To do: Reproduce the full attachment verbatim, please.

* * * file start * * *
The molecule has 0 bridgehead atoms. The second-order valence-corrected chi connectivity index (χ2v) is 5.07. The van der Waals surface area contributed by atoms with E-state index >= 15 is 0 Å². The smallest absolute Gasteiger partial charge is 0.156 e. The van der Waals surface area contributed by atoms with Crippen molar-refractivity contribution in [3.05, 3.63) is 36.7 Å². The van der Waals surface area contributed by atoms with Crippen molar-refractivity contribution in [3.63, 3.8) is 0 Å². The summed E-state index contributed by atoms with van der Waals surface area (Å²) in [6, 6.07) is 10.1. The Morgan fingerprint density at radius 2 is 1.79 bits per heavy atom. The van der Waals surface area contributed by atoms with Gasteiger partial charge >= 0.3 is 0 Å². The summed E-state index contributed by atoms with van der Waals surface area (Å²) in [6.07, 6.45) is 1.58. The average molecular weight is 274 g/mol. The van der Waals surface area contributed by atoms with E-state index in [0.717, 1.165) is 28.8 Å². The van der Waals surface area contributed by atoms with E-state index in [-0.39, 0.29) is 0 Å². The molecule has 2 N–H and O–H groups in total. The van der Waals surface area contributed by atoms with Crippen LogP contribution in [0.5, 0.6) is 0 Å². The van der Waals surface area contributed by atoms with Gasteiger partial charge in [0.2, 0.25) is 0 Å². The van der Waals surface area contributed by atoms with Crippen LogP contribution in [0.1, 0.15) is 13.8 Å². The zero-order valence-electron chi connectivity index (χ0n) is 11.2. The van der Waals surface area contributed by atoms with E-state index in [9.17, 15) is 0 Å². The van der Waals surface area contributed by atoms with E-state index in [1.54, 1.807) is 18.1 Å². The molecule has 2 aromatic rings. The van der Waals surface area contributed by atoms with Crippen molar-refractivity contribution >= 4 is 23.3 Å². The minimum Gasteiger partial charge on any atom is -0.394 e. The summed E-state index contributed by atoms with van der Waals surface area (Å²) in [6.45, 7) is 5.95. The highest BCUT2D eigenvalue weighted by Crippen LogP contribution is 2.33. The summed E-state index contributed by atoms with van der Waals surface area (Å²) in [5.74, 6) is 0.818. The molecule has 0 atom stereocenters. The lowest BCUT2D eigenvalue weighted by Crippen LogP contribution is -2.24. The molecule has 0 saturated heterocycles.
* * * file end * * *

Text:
The molecule has 0 bridgehead atoms. The second-order valence-corrected chi connectivity index (χ2v) is 5.07. The van der Waals surface area contributed by atoms with E-state index >= 15 is 0 Å². The smallest absolute Gasteiger partial charge is 0.156 e. The van der Waals surface area contributed by atoms with Crippen molar-refractivity contribution in [3.05, 3.63) is 36.7 Å². The van der Waals surface area contributed by atoms with Crippen molar-refractivity contribution in [3.63, 3.8) is 0 Å². The summed E-state index contributed by atoms with van der Waals surface area (Å²) in [6, 6.07) is 10.1. The Morgan fingerprint density at radius 2 is 1.79 bits per heavy atom. The van der Waals surface area contributed by atoms with Gasteiger partial charge >= 0.3 is 0 Å². The summed E-state index contributed by atoms with van der Waals surface area (Å²) in [6.07, 6.45) is 1.58. The average molecular weight is 274 g/mol. The van der Waals surface area contributed by atoms with E-state index in [0.717, 1.165) is 28.8 Å². The van der Waals surface area contributed by atoms with E-state index in [-0.39, 0.29) is 0 Å². The molecule has 2 N–H and O–H groups in total. The van der Waals surface area contributed by atoms with Crippen LogP contribution in [0.5, 0.6) is 0 Å². The van der Waals surface area contributed by atoms with Gasteiger partial charge in [0.2, 0.25) is 0 Å². The van der Waals surface area contributed by atoms with Crippen LogP contribution in [0.1, 0.15) is 13.8 Å². The zero-order valence-electron chi connectivity index (χ0n) is 11.2. The van der Waals surface area contributed by atoms with E-state index in [9.17, 15) is 0 Å². The van der Waals surface area contributed by atoms with E-state index in [1.54, 1.807) is 18.1 Å². The molecule has 2 aromatic rings. The van der Waals surface area contributed by atoms with Crippen molar-refractivity contribution >= 4 is 23.3 Å². The minimum Gasteiger partial charge on any atom is -0.394 e. The summed E-state index contributed by atoms with van der Waals surface area (Å²) in [6.45, 7) is 5.95. The highest BCUT2D eigenvalue weighted by Crippen LogP contribution is 2.33. The summed E-state index contributed by atoms with van der Waals surface area (Å²) in [5.74, 6) is 0.818. The molecule has 0 atom stereocenters. The lowest BCUT2D eigenvalue weighted by Crippen LogP contribution is -2.24. The molecule has 0 saturated heterocycles.